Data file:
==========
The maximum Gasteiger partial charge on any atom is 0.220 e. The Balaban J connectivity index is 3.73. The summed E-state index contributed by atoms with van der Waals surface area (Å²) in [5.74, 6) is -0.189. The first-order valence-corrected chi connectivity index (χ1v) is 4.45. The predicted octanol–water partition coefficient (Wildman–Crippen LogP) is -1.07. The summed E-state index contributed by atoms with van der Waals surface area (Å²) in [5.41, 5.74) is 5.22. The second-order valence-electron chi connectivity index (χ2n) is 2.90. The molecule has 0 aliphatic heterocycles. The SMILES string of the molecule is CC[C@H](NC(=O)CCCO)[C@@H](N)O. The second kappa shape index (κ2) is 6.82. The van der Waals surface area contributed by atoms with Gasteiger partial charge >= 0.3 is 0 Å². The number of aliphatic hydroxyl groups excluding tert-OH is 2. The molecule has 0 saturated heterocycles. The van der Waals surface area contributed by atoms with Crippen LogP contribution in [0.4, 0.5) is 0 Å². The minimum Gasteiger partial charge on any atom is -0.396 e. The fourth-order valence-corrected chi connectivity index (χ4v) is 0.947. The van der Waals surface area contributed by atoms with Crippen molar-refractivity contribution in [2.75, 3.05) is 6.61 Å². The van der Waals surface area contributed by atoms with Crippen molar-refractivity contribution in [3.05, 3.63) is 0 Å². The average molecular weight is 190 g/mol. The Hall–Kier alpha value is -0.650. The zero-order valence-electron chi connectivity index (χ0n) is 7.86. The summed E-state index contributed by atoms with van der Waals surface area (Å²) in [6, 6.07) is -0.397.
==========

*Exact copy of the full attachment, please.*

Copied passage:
The maximum Gasteiger partial charge on any atom is 0.220 e. The Balaban J connectivity index is 3.73. The summed E-state index contributed by atoms with van der Waals surface area (Å²) in [5.74, 6) is -0.189. The first-order valence-corrected chi connectivity index (χ1v) is 4.45. The predicted octanol–water partition coefficient (Wildman–Crippen LogP) is -1.07. The summed E-state index contributed by atoms with van der Waals surface area (Å²) in [5.41, 5.74) is 5.22. The second-order valence-electron chi connectivity index (χ2n) is 2.90. The molecule has 0 aliphatic heterocycles. The SMILES string of the molecule is CC[C@H](NC(=O)CCCO)[C@@H](N)O. The second kappa shape index (κ2) is 6.82. The van der Waals surface area contributed by atoms with Gasteiger partial charge >= 0.3 is 0 Å². The number of aliphatic hydroxyl groups excluding tert-OH is 2. The molecule has 0 saturated heterocycles. The van der Waals surface area contributed by atoms with Crippen LogP contribution in [0.4, 0.5) is 0 Å². The minimum Gasteiger partial charge on any atom is -0.396 e. The fourth-order valence-corrected chi connectivity index (χ4v) is 0.947. The van der Waals surface area contributed by atoms with Crippen molar-refractivity contribution in [2.75, 3.05) is 6.61 Å². The van der Waals surface area contributed by atoms with Crippen molar-refractivity contribution in [3.05, 3.63) is 0 Å². The average molecular weight is 190 g/mol. The Hall–Kier alpha value is -0.650. The zero-order valence-electron chi connectivity index (χ0n) is 7.86. The summed E-state index contributed by atoms with van der Waals surface area (Å²) in [6, 6.07) is -0.397.